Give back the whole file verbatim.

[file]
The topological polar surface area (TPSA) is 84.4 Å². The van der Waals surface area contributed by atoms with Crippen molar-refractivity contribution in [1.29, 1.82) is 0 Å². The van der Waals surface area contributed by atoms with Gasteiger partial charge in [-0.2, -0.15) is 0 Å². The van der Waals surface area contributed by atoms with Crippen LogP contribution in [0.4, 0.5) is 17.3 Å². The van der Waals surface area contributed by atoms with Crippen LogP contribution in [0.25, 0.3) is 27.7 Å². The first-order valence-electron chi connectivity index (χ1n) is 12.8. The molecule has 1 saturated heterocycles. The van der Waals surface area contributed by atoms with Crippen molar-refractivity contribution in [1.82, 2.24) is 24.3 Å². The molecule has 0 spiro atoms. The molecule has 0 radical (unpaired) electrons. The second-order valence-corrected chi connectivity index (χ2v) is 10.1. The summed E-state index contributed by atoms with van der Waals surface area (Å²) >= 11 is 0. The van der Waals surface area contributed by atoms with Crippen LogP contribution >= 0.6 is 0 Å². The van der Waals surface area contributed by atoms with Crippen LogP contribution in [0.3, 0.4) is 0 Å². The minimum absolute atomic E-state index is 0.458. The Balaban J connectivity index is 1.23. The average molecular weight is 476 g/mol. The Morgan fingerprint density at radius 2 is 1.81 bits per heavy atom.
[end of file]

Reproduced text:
The topological polar surface area (TPSA) is 84.4 Å². The van der Waals surface area contributed by atoms with Crippen molar-refractivity contribution in [1.29, 1.82) is 0 Å². The van der Waals surface area contributed by atoms with Gasteiger partial charge in [-0.2, -0.15) is 0 Å². The van der Waals surface area contributed by atoms with Crippen LogP contribution in [0.4, 0.5) is 17.3 Å². The van der Waals surface area contributed by atoms with Crippen LogP contribution in [0.25, 0.3) is 27.7 Å². The first-order valence-electron chi connectivity index (χ1n) is 12.8. The molecule has 1 saturated heterocycles. The van der Waals surface area contributed by atoms with Crippen molar-refractivity contribution in [1.82, 2.24) is 24.3 Å². The molecule has 0 spiro atoms. The molecule has 0 radical (unpaired) electrons. The second-order valence-corrected chi connectivity index (χ2v) is 10.1. The summed E-state index contributed by atoms with van der Waals surface area (Å²) >= 11 is 0. The van der Waals surface area contributed by atoms with Crippen LogP contribution >= 0.6 is 0 Å². The van der Waals surface area contributed by atoms with Crippen LogP contribution in [0.3, 0.4) is 0 Å². The minimum absolute atomic E-state index is 0.458. The Balaban J connectivity index is 1.23. The average molecular weight is 476 g/mol. The Morgan fingerprint density at radius 2 is 1.81 bits per heavy atom.